It has been an incredible experience witnessing the innovative and imaginative ways in which people have engaged with Bard, our collaborative generative AI experiment. Personally, I’ve gained some fantastic ideas to teach my 7-year-old fractions in a fun and interactive manner!
Since the initial launch of Bard in the U.S. and the U.K., we have received valuable feedback and made rapid adaptations to enhance your experience. We recently migrated Bard to PaLM 2, a highly capable large language model, which has facilitated several recent improvements, including advanced math and reasoning abilities, as well as coding capabilities. Coding has quickly emerged as one of the most popular activities people engage in with Bard.
However, this is just the beginning of our journey. Today, we are introducing new ways for you to collaborate with Bard and providing insights into our vision for the future.
Reaching a Wider Audience with Bard
As we continue to refine Bard and introduce new features, our aim is to make it accessible to more people, allowing them to try it out and share their feedback. Therefore, we are eliminating the waitlist and expanding Bard’s availability to over 180 countries and territories, with plans to include even more in the future.
Furthermore, Bard is now accessible in Japanese and Korean, and we are on track to support 40 languages soon. We have always emphasized that large language models are still emerging technologies with certain limitations. As we expand further, we will maintain our commitment to delivering high-quality results that are sensitive to local nuances, while adhering to our AI Principles.
Enhancing Visual Interactions with Bard
In the near future, Bard will become more visually oriented, both in its responses and the prompts it receives from users. You will be able to ask questions like, “What are some must-see sights in New Orleans?” and Bard will provide not only text-based answers but also accompanying visual content, enabling you to gain a more immersive understanding of your explorations.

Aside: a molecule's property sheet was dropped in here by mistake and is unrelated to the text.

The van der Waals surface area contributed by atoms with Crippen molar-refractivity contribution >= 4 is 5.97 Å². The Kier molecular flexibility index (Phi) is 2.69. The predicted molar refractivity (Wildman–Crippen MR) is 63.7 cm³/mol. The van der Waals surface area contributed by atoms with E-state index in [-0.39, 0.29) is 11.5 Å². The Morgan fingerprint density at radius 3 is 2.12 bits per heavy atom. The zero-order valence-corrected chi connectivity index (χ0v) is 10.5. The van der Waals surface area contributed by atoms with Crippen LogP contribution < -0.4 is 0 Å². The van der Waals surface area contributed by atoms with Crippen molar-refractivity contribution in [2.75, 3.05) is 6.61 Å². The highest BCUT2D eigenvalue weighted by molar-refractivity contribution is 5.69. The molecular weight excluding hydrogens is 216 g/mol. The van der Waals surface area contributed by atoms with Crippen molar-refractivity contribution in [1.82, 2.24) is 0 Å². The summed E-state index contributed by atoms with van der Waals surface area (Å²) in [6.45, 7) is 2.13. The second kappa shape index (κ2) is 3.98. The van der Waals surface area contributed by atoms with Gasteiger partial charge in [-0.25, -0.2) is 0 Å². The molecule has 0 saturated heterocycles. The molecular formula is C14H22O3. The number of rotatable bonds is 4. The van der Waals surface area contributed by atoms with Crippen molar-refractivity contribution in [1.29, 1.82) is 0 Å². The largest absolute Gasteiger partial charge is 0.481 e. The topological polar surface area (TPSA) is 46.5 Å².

Additionally, you will have the ability to include images alongside text in your prompts, unlocking new levels of imagination and creativity. To achieve this, we are integrating the power of Google Lens directly into Bard. For example, if you upload a photo of your dogs and prompt Bard to “write a funny caption about these two,” it will analyze the image using Google Lens, identify the dog breeds, and swiftly generate several creative captions within seconds.
Introducing Coding Upgrades and Export Features
Collaborating closely with our users is vital in our mission to improve Bard continually. As part of this effort, we are incorporating feedback from developers to implement key coding upgrades, including the following:
Source citations: Starting next week, we will enhance the precision of citations. When Bard includes a block of code or references other content, simply click the annotation, and Bard will underline those sections in the response, providing source links.
Dark theme: Today, we are launching the Dark theme, a feature frequently requested by developers. We believe this addition will significantly improve the readability and ease of interacting with Bard, particularly for extended coding sessions.
“Export” Button: Building on the popularity of the export to Colab feature, we are introducing the ability to export and run code using our partner, Replit, starting with Python. This feature will empower developers to seamlessly transition their work from Bard to Replit.
Furthermore, recognizing that many users rely on Bard for drafting emails and documents, we are launching two new Export Actions. These actions enable you to effortlessly transfer Bard’s responses directly into Gmail and Docs. For instance, suppose you are a passionate pickleball enthusiast like myself, organizing a new pickleball league.